The Senate is currently investigating behest loans granted by the Development Bank of the Philippines (DBP), and so far the loans to former Trade Minister Roberto Ongpin are at the center of the sights of the investigators. I have been watching the hearings, waiting for the disclosure of the DBP loans granted—and written off—to the Lopez family. But every time the questioning heads in that direction, a senator related to the Lopezes steers the discussion in another direction.
Why the Lopez family? Because the loans granted, and written off by the DBP, to various corporations belonging to the Lopez group amount to more than P1.6 billion! In short, the government lost P1.6 billion to the group. Yet corporations formerly belonging to the group, particularly Meralco, have been reporting billions of pesos in profits.
Here is a list of these written-off loans as reflected in DBP documents:
Maynilad Water—P710.86 million
Central CATV Inc.—P207.10 million
Benpres Holdings—P157. 95 million
All these corporations belong to, or used to belong to the Lopez group. Benpres Holdings, for example, is still operating, but the DBP has already written off loans given to it.
It does not mean, however, that only the Lopez group has non-performing loans (NPLs) written off by the DBP. Other big companies have also gotten away by not paying their loans to the DBP. I will reveal their names in future columns when the documentation is complete.
How did all these come about?
In December 2002, the Special Purpose Vehicle (SPV) Law was passed to assist banks in unloading their portfolio of non-performing assets (NPAs)—NPLs and Real and Other Properties Acquired (ROPAs)—with greater flexibility at a faster pace.
The SPV Law provided fiscal incentives from the transfer of banks’ NPAs to SPVs. Some of the banks which immediately took advantage of the SPVs were: Bank of the Philippine Islands (BPI)—P8.6 billion; Rizal Commercial Banking Corp. (RCBC)—P3.9 billion. DBP did not unload its NPAs to SPVs until late 2006 when it offered to sell its NPAs with a total value of P9.56 billion.
Of the total bulk sale of P9.56 billion (involving 634 NPLs and 2,019 ROPAs), the following four major accounts (with an aggregate book value of P1.67 billion) were companies that were part of the Lopez group. These four major entities accounted for 17.5 percent of the total NPLs sold. The write-off suffered by the DBP on the Lopez group alone was P1.6 billion.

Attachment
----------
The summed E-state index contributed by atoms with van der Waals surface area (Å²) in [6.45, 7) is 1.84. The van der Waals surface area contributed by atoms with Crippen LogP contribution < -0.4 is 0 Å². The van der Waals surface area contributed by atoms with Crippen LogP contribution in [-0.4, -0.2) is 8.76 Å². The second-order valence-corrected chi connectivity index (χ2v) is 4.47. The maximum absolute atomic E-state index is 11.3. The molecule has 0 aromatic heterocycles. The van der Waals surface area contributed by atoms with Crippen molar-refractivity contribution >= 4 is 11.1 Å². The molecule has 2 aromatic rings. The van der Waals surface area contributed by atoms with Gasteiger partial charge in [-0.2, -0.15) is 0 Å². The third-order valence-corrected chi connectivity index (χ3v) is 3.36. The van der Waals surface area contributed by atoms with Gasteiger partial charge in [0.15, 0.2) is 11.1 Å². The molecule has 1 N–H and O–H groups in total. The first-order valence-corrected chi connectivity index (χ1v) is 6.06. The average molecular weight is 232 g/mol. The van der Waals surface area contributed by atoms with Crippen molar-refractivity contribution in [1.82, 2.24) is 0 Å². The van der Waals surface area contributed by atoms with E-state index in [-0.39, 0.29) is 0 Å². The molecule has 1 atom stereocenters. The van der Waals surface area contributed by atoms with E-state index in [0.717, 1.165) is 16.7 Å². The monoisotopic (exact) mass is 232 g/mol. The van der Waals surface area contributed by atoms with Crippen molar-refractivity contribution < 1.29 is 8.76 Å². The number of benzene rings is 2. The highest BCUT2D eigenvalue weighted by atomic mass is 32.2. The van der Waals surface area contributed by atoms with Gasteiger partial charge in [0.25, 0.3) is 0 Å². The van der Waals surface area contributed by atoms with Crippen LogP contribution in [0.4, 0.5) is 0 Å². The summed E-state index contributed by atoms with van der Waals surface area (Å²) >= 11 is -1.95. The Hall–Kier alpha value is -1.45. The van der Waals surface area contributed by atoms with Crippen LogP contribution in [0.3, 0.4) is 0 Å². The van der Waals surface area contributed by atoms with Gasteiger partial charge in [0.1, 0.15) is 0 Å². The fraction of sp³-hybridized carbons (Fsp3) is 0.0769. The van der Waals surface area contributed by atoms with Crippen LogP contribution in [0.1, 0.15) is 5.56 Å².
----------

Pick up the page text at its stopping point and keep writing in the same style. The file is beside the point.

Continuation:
1. Maynilad Water—Facility approved and granted in 2000 and started to default in 2003. It filed with the Regional Trial Court of Quezon City a petition for rehabilitation with suspension of payments on Nov. 13, 2003 and thereafter stopped paying interest. Capital deficit was P5.2 billion. File shows that Benpres Holdings owns 59.1 percent of Maynilad; Ondeo Services Inc., 20 percent; Lyonnaise Asia Water Ltd., 20 percent. Original credit accommodation was a one-year bridge finance for P1 billion in September 2001.
Written-off amount: P710.86 million.
2. Bayan Telecommunications Inc.—Facility was granted on Dec. 11, 1995 and became past due on Sept. 30, 2001. The outstanding balance then was $11.2 million.
The account was then under litigation. The rehabilitation plan under the petition for rehabilitation was approved in 2004 and was for Tranche A and payable over a 10-year period with interest at 3 percent.
Written-off amount: P591.81 million.
3. Central CATV Inc.—The loan was approved in 1997 and became past due in 2001.
The account was restructured in June 2004 for a seven-year tenor, inclusive of a two-year grace period on principal repayment. The borrower was in default of its obligations to maintain the required service cover ratio.
The borrower sent feelers for a second restructuring plan.
Written-off amount: P207.10 million.
4. Benpres Holdings—The loan was approved in 1996 and went past due in 2002. Benpres stopped paying amortizations in May 2002 and negotiations with creditors worsened in 2003 as Maynilad deteriorated.
Benpres paper was being traded in the secondary market at a major discount, which made it difficult for the company to bring all creditors under one restructuring agreement.
Written-off amount: P157.95 million.
In a report to the DBP Board of Directors on Oct. 11, 2010, chief operating officer Edgardo F. Garcia said that write-offs from 2004 to 2009 amounted to P5.391 billion.
“Of this amount, P4.850 billion, or 90 percent, is due to the disposal of ROPAs and NPLs through an SPV in 2006 to avail of tax and other benefits of the SPV Law,” reported Garcia.
“The bulk sale of the ROPAs and NPLs was not fully consummated because of the closure of Lehman Bros. Some of the assets were returned to the bank, and P750 million of losses was reversed and booked as part of income in 2008.
“With Lehman Bros. declaring bankruptcy in 2008, the bank also decided to quickly dispose of the Lehman-issued CLNs worth $80 million, and registered a trading loss of P3.069 billion. The loss was charged to operations in 2008. The balance of $10 million of the Lehman-issued CLNs was sold in March 2010 with a net profit of P58.15 million. Including the interest income of P451.97 million earned on Lehman’s CLNs, net losses on the Lehman investment is P2.594 billion.”